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Themesicon: navigation pathMapping and Texticon: navigation pathInternetmapping
Seeing inside the cloud: Some ways to map the Internet
Martin Dodge



What does the Internet look like? Conventionally, engineers have represented it as a cloud, a quick graphic shorthand to mask its complexity. In this paper I consider how cartographic maps and graph visualisations can be used to represent what›s inside the cloud. The paper reviews a range of illustrative projects that have sought to map Internet infrastructure, dividing the discussion into four sections, themed by map purpose: (i) maps for operational Internet management; (ii) maps for Internet marketing; (iii) maps for Internet policy and planning; (iv) maps for academic Internet analysis. Over the last thirty years or so, a huge range of different maps of the Internet have been produced, with diverse forms and function, from simple geographic plans of cable routes to complex real-time 3D visualisations. They have been produced for a number of distinct purposes from planning network deployment, operational management, to prove academic theories, as graduate student projects, for market research, for setting policy and monitoring outcomes, and to try to sell things. And, of course, many have been motivated to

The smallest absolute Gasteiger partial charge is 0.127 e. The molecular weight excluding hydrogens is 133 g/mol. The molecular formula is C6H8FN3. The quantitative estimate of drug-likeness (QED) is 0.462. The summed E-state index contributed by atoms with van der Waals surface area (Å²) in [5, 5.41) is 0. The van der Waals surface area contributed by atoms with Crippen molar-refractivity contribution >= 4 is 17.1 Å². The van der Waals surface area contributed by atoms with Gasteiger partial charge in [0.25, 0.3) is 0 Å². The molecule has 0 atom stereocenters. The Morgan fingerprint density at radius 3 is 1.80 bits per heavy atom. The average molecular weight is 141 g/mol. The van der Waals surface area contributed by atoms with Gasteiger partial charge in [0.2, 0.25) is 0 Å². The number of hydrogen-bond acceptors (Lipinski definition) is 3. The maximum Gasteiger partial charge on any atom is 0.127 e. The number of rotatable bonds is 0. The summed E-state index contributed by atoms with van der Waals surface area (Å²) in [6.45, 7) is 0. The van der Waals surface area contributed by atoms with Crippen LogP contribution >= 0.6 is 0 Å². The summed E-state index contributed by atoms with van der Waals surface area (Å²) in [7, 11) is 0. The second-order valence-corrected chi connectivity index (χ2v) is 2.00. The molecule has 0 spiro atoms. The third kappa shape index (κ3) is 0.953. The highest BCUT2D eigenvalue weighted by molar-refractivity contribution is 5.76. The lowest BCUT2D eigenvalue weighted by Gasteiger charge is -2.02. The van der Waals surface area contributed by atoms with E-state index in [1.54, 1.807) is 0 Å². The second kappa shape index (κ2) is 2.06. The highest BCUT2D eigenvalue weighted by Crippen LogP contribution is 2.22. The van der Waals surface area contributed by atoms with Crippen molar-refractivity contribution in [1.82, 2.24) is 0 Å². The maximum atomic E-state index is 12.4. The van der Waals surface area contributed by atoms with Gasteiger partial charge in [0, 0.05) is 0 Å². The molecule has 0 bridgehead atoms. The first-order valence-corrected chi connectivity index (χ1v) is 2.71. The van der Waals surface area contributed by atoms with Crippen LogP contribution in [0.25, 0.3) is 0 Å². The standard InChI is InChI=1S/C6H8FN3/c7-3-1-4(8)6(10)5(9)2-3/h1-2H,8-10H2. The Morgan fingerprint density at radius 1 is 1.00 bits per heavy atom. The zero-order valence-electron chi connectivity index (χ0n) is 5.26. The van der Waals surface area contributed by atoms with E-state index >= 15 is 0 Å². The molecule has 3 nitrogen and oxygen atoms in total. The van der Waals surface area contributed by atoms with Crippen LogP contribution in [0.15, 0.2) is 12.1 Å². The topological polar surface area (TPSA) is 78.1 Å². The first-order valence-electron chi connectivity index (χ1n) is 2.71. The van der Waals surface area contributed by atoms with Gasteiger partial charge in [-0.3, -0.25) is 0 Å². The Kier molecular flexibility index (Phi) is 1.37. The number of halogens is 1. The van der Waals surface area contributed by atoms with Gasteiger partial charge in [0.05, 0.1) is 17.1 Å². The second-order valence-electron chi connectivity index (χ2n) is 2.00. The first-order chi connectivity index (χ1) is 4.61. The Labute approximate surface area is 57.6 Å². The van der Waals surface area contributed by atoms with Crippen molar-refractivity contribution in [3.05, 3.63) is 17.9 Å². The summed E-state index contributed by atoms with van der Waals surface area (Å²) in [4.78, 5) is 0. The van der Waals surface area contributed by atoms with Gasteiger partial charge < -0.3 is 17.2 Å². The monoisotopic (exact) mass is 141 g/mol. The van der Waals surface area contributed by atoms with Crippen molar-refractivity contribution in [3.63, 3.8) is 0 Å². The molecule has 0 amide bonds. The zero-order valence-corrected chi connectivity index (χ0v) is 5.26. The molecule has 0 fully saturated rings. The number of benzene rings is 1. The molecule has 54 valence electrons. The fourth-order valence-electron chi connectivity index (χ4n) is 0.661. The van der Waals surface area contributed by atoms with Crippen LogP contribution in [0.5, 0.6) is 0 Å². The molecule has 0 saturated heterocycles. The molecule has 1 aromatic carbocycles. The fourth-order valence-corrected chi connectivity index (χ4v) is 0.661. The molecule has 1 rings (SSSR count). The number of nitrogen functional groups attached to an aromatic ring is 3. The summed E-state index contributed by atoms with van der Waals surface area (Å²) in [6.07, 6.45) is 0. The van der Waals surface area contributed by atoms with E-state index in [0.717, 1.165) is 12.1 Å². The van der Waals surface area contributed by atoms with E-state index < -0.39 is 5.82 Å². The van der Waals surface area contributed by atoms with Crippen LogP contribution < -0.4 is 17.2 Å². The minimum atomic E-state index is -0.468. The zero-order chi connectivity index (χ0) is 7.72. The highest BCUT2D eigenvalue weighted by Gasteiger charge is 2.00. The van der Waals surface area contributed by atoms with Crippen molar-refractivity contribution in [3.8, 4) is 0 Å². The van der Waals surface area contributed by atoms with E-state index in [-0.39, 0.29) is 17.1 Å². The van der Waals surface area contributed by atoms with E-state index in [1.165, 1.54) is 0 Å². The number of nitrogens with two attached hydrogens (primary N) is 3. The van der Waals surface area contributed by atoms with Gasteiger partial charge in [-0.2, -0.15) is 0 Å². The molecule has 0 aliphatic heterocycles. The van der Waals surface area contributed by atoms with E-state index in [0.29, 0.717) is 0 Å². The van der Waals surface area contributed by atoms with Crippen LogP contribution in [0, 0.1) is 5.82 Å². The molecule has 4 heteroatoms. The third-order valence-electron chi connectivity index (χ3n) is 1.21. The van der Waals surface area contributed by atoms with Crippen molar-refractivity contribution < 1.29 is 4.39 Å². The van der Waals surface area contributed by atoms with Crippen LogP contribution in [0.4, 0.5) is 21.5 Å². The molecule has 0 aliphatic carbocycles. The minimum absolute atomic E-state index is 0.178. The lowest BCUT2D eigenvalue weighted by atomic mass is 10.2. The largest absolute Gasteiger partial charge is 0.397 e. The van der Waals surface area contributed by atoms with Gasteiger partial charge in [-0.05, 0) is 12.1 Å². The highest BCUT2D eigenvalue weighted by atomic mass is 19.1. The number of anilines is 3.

map the Internet for no particular reason other than because it is there. There are many different aspects of the Internet that have been mapped from physical infrastructure, logical layers and protocols, traffic flows, user demographics. The maps cover a range of different scales from individual buildings up to global scale. Many of these maps are beautiful and many more are really rather ugly. A few are actually quite useful, but many more are not very helpful at all. However, all the maps provide a fascinating picture of what the Internet looks like, or rather they provide some insights into what people think the Internet should look once the clouds have cleared.


Power of maps

Conventionally, maps are material artefacts that visually represent a geographical landscape using the cartographic norms of a planar view (i.e. looking straight down from above) and a uniform reduction in scale. They have traditionally been used as static storage devices for spatial data and usually printed on paper, but now they are much more likely to be interactive tools displayed on a computer screen.

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